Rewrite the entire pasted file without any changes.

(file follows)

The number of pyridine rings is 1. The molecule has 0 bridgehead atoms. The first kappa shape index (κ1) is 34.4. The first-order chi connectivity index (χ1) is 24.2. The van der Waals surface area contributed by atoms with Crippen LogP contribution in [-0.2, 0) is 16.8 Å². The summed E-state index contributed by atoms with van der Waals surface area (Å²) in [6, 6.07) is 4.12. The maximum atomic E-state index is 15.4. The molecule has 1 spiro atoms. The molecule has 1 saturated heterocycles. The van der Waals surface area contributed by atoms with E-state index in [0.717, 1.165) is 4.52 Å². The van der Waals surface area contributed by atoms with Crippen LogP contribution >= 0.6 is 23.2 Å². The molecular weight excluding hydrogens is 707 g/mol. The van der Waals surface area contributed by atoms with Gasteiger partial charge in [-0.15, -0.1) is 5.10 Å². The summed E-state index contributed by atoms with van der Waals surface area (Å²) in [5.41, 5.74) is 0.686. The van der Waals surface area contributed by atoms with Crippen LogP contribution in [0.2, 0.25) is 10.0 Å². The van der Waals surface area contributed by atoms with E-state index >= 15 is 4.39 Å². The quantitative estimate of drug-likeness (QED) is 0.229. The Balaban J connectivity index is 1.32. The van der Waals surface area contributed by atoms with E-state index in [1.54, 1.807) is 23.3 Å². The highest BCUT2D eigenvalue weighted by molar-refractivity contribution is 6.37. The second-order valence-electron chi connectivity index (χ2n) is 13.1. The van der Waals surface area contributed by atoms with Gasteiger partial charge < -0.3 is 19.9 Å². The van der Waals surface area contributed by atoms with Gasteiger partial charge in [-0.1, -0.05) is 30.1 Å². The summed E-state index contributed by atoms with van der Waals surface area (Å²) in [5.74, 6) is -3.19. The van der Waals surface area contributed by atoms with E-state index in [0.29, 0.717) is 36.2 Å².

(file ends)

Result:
The number of pyridine rings is 1. The molecule has 0 bridgehead atoms. The first kappa shape index (κ1) is 34.4. The first-order chi connectivity index (χ1) is 24.2. The van der Waals surface area contributed by atoms with Crippen LogP contribution in [-0.2, 0) is 16.8 Å². The summed E-state index contributed by atoms with van der Waals surface area (Å²) in [6, 6.07) is 4.12. The maximum atomic E-state index is 15.4. The molecule has 1 spiro atoms. The molecule has 1 saturated heterocycles. The van der Waals surface area contributed by atoms with E-state index in [0.717, 1.165) is 4.52 Å². The van der Waals surface area contributed by atoms with Crippen LogP contribution >= 0.6 is 23.2 Å². The molecular weight excluding hydrogens is 707 g/mol. The van der Waals surface area contributed by atoms with Gasteiger partial charge in [-0.15, -0.1) is 5.10 Å². The summed E-state index contributed by atoms with van der Waals surface area (Å²) in [5.41, 5.74) is 0.686. The van der Waals surface area contributed by atoms with Crippen LogP contribution in [0.2, 0.25) is 10.0 Å². The van der Waals surface area contributed by atoms with E-state index >= 15 is 4.39 Å². The quantitative estimate of drug-likeness (QED) is 0.229. The Balaban J connectivity index is 1.32. The van der Waals surface area contributed by atoms with E-state index in [1.54, 1.807) is 23.3 Å². The highest BCUT2D eigenvalue weighted by molar-refractivity contribution is 6.37. The second-order valence-electron chi connectivity index (χ2n) is 13.1. The van der Waals surface area contributed by atoms with Gasteiger partial charge < -0.3 is 19.9 Å². The van der Waals surface area contributed by atoms with Gasteiger partial charge in [-0.1, -0.05) is 30.1 Å². The summed E-state index contributed by atoms with van der Waals surface area (Å²) in [5.74, 6) is -3.19. The van der Waals surface area contributed by atoms with E-state index in [0.29, 0.717) is 36.2 Å².